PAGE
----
Can You Ever Forgive Me?
Stars: Melissa McCarthy, Richard E. Grant, Dolly Wells, Jane Curtin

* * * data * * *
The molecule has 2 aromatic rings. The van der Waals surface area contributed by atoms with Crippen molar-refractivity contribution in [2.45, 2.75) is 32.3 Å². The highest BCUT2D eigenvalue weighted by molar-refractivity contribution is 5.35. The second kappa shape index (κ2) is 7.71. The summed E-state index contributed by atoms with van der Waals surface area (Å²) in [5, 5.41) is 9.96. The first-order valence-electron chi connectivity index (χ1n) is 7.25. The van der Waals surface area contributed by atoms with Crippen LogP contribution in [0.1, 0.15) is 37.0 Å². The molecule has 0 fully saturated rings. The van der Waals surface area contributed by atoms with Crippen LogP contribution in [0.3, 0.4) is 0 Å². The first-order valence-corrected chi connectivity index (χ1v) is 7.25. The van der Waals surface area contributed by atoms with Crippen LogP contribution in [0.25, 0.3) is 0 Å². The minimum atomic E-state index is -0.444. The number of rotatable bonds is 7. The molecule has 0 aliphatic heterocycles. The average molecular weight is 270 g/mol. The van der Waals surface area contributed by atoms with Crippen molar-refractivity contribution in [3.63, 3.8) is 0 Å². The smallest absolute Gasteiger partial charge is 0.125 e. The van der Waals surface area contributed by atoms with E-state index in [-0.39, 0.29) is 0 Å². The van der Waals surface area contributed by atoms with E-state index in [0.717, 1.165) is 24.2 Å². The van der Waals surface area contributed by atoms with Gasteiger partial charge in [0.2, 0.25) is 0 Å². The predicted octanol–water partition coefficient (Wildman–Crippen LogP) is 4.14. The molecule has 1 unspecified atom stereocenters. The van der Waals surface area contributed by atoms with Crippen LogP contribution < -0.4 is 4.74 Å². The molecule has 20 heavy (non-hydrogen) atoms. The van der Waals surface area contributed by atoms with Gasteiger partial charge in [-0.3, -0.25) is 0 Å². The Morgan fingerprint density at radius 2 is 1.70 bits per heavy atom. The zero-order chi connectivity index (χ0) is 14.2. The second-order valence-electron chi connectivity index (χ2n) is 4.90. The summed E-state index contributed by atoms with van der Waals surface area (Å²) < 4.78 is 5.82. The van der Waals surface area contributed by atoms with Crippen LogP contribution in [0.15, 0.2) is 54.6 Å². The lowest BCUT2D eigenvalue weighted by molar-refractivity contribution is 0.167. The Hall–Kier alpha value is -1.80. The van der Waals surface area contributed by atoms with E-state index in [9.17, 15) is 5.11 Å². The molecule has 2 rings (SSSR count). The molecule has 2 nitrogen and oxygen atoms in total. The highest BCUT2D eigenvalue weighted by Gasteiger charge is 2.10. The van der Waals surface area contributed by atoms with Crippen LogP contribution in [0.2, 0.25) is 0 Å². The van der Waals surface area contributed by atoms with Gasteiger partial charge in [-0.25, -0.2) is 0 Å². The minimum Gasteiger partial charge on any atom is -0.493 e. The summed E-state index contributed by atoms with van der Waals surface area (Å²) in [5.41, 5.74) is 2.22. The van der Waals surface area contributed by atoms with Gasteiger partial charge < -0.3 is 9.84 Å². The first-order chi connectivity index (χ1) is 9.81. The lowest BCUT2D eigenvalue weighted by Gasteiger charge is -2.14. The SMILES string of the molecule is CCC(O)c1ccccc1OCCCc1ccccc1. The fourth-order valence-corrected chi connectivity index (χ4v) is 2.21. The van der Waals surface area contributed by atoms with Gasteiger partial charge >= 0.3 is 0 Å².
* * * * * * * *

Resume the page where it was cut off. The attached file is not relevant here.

Adapted from writer Lee Israel’s memoir of the same name, this wildly enjoyable and intelligent comedy drama showcases a wondrous straight acting debut from Melissa McCarthy. When we first encounter McCarthy’s dowdy New York-dwelling writer, Israel already has two showbiz biographies published. Despite her prior success she is struggling to drum up interest for her latest, a study of comedian Fanny Brice, and her misanthropic and alcoholic personality does not endear her to her agent or literary industry folk. Then, while researching the biography in a library, she comes across a signed letter from Brice in the pages of a book. She steals the letter and, after embellishing it with a forged PS, sells it on to a local book dealer. Literary forgery turns out to be a lucrative scam, so she recruits Jack Hock (Grant), an ageing, inappropriate, gay reprobate, to help her. What sounds like a small stakes drama, blossoms into a wry investigation into class, the literary world, and the nature of creativity and friendship, all played out against a memorably fusty, brown-hued portrait of the book trade. The excellent script, co-written by filmmaker Nicole Holofcener, refreshingly refuses to elicit sympathy for the characters, requiring us to take Lee and Jack on their own uncompromising terms. Nor is there a neat self-justifying voiceover at the conclusion or summary of lessons learned. Nevertheless, Melissa McCarthy’s central performance is so skilful that audiences may well find themselves rooting for its manipulative, emotionally distant protagonist, and she is ideally paired with Grant, almost going full Withnail, as the haughty, gleefully lubricious Hock.